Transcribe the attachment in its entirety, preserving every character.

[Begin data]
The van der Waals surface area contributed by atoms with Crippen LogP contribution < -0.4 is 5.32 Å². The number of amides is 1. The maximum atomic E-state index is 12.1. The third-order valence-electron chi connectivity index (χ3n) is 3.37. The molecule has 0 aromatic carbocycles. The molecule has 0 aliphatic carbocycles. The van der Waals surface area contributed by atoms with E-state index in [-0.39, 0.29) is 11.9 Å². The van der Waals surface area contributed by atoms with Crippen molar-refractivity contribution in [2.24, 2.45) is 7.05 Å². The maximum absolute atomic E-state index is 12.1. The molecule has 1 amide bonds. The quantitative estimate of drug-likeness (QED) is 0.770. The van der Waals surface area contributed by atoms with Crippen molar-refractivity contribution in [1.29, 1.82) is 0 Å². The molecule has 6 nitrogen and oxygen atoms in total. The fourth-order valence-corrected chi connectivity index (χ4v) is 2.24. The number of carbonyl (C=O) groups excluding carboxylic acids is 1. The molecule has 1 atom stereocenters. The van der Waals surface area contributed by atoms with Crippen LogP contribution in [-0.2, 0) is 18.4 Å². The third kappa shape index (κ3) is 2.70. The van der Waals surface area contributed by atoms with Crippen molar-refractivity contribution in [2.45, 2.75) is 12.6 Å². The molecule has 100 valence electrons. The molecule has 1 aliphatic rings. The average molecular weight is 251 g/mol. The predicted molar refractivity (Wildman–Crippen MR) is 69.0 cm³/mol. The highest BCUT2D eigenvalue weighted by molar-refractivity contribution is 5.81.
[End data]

The van der Waals surface area contributed by atoms with Crippen LogP contribution < -0.4 is 5.32 Å². The number of amides is 1. The maximum atomic E-state index is 12.1. The third-order valence-electron chi connectivity index (χ3n) is 3.37. The molecule has 0 aromatic carbocycles. The molecule has 0 aliphatic carbocycles. The van der Waals surface area contributed by atoms with E-state index in [-0.39, 0.29) is 11.9 Å². The van der Waals surface area contributed by atoms with Crippen molar-refractivity contribution in [2.24, 2.45) is 7.05 Å². The maximum absolute atomic E-state index is 12.1. The molecule has 1 amide bonds. The quantitative estimate of drug-likeness (QED) is 0.770. The van der Waals surface area contributed by atoms with Crippen molar-refractivity contribution in [1.29, 1.82) is 0 Å². The molecule has 6 nitrogen and oxygen atoms in total. The fourth-order valence-corrected chi connectivity index (χ4v) is 2.24. The number of carbonyl (C=O) groups excluding carboxylic acids is 1. The molecule has 1 atom stereocenters. The van der Waals surface area contributed by atoms with Crippen LogP contribution in [-0.2, 0) is 18.4 Å². The third kappa shape index (κ3) is 2.70. The van der Waals surface area contributed by atoms with Crippen molar-refractivity contribution in [2.45, 2.75) is 12.6 Å². The molecule has 100 valence electrons. The molecule has 1 aliphatic rings. The average molecular weight is 251 g/mol. The predicted molar refractivity (Wildman–Crippen MR) is 69.0 cm³/mol. The highest BCUT2D eigenvalue weighted by molar-refractivity contribution is 5.81.